Week’s milestones. PM’s ambitions, opposition diversity, and side effects of crisis
The Games of Coalition have ended with a substitute of Arseniy Yatsenyuk for Volodymyr Groysman, who promised the MPs to show them what it is to run the state. Reformatting the coalition has led to the diverse opposition forming in the session hall of the parliament. The situation in the Prosecutor General’s Office suggests that it is too early to talk about the end of political crisis in Ukraine.
The only actor who gained at least some minimal political dividends from the tense developments around the political “uprooting” of Arseniy Yatseniuk from the Prime Minister's chair was Volodymyr Groysman. He has shown aspiration in a fight for his allies in the government and zero tolerance to corruption at his Cabinet, at the same time debunking rumors of him being totally controlled from the presidential office. However, the overall feeling of delight is hindered by the realization of the fact that Groysman has minimum time and quite a diverse government, which he is yet to bring to a general reformist denominator. However, the lack of high expectations from the new government may give him a couple of extra weeks to prepare the necessary steps.
Yatsenyuk, in the best case, will take a little pause to resuscitate his rating, and then try to return to the forefront of the Ukrainian politics
It appears that Yatsenyuk does not intend to go for an early political retirement or switch for the big business. The People's Front leader’s stamina in successful defense of positions of his “Parteigenosse” in Groysman’s Cabinet shows that Yatsenyuk, in the best case, will take a little pause to resuscitate his rating, and then try to return to the forefront of the Ukrainian politics.
Yatsenyuk will certainly be spurred by the latest data from polls by Rating sociological research group, recording a major drop in the popularity of the current authorities and, thus, more space available for political maneuver of daredevils that can offer a new quality of politics. If the trend persists, the issue of holding early parliamentary elections will arise sharply in the near future, not only for the current MPs, but also for the entire political elite.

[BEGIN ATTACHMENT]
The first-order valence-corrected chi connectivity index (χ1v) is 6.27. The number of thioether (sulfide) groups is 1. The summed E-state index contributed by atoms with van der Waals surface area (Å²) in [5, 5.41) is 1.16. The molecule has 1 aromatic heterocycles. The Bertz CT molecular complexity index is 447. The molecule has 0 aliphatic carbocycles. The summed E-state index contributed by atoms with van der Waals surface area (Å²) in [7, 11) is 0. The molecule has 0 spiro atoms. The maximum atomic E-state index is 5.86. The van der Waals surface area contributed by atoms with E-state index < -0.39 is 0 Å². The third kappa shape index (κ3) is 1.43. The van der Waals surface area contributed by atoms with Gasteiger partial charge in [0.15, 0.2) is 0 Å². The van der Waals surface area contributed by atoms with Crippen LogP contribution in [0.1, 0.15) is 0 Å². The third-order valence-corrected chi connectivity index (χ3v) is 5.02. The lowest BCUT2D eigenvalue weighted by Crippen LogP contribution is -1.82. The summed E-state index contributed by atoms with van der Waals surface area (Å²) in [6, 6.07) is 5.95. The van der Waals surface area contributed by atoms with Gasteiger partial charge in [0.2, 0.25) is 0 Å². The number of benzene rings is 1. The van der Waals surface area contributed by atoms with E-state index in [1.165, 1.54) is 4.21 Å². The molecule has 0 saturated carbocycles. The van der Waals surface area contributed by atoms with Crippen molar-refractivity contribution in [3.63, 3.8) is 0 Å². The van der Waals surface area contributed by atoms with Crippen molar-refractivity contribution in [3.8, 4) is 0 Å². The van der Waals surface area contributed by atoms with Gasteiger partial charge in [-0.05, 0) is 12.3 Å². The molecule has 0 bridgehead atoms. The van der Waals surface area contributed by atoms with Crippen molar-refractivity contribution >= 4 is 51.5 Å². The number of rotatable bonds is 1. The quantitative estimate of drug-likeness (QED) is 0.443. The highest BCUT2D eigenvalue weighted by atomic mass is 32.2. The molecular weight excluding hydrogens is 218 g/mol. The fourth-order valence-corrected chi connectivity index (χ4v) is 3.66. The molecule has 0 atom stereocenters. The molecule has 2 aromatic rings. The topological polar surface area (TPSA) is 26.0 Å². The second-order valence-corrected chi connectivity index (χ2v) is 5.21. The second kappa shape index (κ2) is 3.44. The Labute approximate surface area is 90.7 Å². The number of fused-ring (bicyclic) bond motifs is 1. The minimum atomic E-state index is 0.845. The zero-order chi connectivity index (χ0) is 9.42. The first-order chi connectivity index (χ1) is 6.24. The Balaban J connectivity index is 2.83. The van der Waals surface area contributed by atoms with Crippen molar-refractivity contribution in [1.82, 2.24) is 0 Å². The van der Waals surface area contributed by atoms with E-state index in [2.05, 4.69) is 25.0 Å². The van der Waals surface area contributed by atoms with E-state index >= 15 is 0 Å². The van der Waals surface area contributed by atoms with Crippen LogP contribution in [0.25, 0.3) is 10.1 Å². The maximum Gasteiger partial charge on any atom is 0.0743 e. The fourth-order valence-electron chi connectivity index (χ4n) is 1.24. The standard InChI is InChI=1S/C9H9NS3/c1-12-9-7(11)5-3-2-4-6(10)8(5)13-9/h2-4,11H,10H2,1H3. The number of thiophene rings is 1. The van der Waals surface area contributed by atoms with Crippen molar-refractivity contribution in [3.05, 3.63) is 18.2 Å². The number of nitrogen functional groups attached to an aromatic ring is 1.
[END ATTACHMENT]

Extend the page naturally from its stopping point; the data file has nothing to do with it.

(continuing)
It is already clear that the collapse of the European Ukraine coalition creates preconditions for the formation of a strong parliamentary opposition
Obviously, Petro Poroshenko will also have to look for options to strengthen his position, since neither the BPP faction, nor its nominees to the government cannot change the situation alone. Ukrainian politicians have suddenly lost the most expensive resource nowadays – time. Besides, it would be very difficult for them to find opportunities to restore popularity. The willingness of the two largest parliamentary factions to form a coalition and the government is rather a declaration of good intentions than a real political success, which they can boast to their voters.
It is already clear that the collapse of the European Ukraine coalition creates preconditions for the formation of a strong parliamentary opposition. Despite the fact that parliamentary elections are not on the agenda, the factions beyond the coalition framework will criticize it with all vigor available. Yulia Tymoshenko made it clear that she is ready to lead the democratic opposition, but the prospects of its formalization look bleak so far. Well, that’s unless Samopomich leader Andriy Sadoviy agrees to convey his faction in the operational management of the Batkivshchyna leader, having in mind his own, far-reaching goals.
Meanwhile, the situation in the Prosecutor General's Office is a theater of the absurd. Dismissal of Viktor Shokin has brought no positive changes in the fate of a whistleblower Vitaliy Kasko, whose former colleagues are all over him with criminal charges. I doubt that this case will have any judicial prospects, but this will definitely not contribute to the worsening image of Ukraine’s authorities.